It began with just a few commas, but Lynne Truss tells Grace Hammond why she had to fight to put a full stop to the fame which came with Eats, Shoots and Leaves.
By any publishing brief Eats, Shoots and Leaves was an unlikely bestseller.
A 244-page tour through the rules of punctuation, there was no diverting illustrations and not even a whiff of celebrity. And yet when it was released in 2003, it became one of that year’s biggest hits with many bookshops unable to feed the demand. For it’s author Lynne Truss, it also meant being dragged kicking and screaming into the limelight.
“It took up about three years,” she recalls of the furore which surrounded the book. “I had to keep touring and talking about it. It was ‘pinch yourself’ stuff. While it was going on I did find it stressful, and I also thought, ‘I’ll be so happy when this is over’. I would say to people, ‘This isn’t going to last forever, I’ll get through this’.”
It was the loss of anonymity which Truss found most difficult to deal with. Originally a sports reporter, she had given up that job due to stress linked to the death of her sister and was asked to write Eats, Shoots and Leaves after making a programme about punctuation. She agreed, reckoning it would be a bit of a diversion, but for a while it threatened to railroad her entire career.
“When something is as successful as that, people make assumptions about you,” says Truss, who like her most famous book is clever, droll and perfectly punctuated. “They start saying, ‘Oh, you’re only interested in the apostrophe’, but I’ve always been interested in lots of things.
“I’d written novels, plays, I’d done sports writing and there I was with what I thought was a fantastic portfolio of interesting things to write about. It was like I was deliberately scuppering my whole career, because suddenly people were thinking that I was only interested in punctuation.
“I could see there was a role that was opened for me to be a kind of Barbara Woodhouse figure that turned up on telly and just told people off about their punctuation, which is something I absolutely didn’t want to do.”
Truss had to consciously distance herself from the book and despite the circus which surrounded it, she now doesn’t regret writing it.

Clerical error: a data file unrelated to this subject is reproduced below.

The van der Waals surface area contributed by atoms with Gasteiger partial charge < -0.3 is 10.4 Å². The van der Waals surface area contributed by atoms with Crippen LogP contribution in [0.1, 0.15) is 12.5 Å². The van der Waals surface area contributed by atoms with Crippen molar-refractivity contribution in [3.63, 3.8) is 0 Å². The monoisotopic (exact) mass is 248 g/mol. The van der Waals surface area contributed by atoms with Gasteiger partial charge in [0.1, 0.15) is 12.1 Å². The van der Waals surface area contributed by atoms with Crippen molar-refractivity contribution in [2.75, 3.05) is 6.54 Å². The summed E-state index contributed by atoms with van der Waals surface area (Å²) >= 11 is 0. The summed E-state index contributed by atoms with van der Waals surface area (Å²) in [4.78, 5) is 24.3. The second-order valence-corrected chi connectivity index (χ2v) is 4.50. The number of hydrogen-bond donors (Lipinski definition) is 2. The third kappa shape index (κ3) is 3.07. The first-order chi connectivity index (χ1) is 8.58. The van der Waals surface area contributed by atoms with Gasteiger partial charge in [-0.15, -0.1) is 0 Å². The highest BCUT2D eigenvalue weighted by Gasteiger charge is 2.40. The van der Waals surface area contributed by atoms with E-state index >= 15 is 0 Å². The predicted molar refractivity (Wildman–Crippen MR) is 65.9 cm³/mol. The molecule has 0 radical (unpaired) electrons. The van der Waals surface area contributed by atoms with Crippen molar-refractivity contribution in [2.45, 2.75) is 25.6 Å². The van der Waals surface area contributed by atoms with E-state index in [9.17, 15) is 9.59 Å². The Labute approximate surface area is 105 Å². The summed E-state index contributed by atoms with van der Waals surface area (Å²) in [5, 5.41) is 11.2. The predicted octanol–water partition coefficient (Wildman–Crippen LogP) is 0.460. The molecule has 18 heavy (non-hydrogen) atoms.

“It set me up in lots of ways. I had much more money than I ever expected to make and actually I still love the book. If I didn’t, I’d feel very conflicted. The main thing was not to do more. Lots of people thought I should keep writing books which tap this same audience.”
Since Eats, Shoots and Leaves, Truss has written Talk to the Hand, about rudeness in the modern world and Get Her Off the Pitch: How Sports Took Over My Life about her time as her reporter. However, it’s her latest book, which should finally draw a line under her role as first officer of the grammar police. Cat Out Of Hell, a Gothic horror novella, is part of a collaboration between Hammer and Arrow books.
“I grew up with Hammer films,” she says. “We’d go to all-night horror flicks and we think we were above it all, but as you get older, you’re imagination is much less robust in that way.”
In Cat Out Of Hell there’s mystery surrounding a missing woman and a talking cat who sounds like Vincent Price. It’s doing nicely on Amazon, but is unlikely to repeat the Eat, Shoots and Leaves phenomena. However, you get the impression, that’s just fine by Truss, who is single, lives happily in a large house on the outskirts of Brighton with her dog, a Norfolk spaniel called Hoagy.
““I’m not a loner, but the problem is that I want things to be perfect and lovely and exciting. I know people who go out and get a partner in quite a practical way. I still hope I can meet someone and fall in love, but I’m not waiting. I just get on with my life.”
Cat Out of Hell by Lynne Truss, published by Hammer, priced £9.99 is out now. To order from the Yorkshire Post Bookshop call 01748 821122.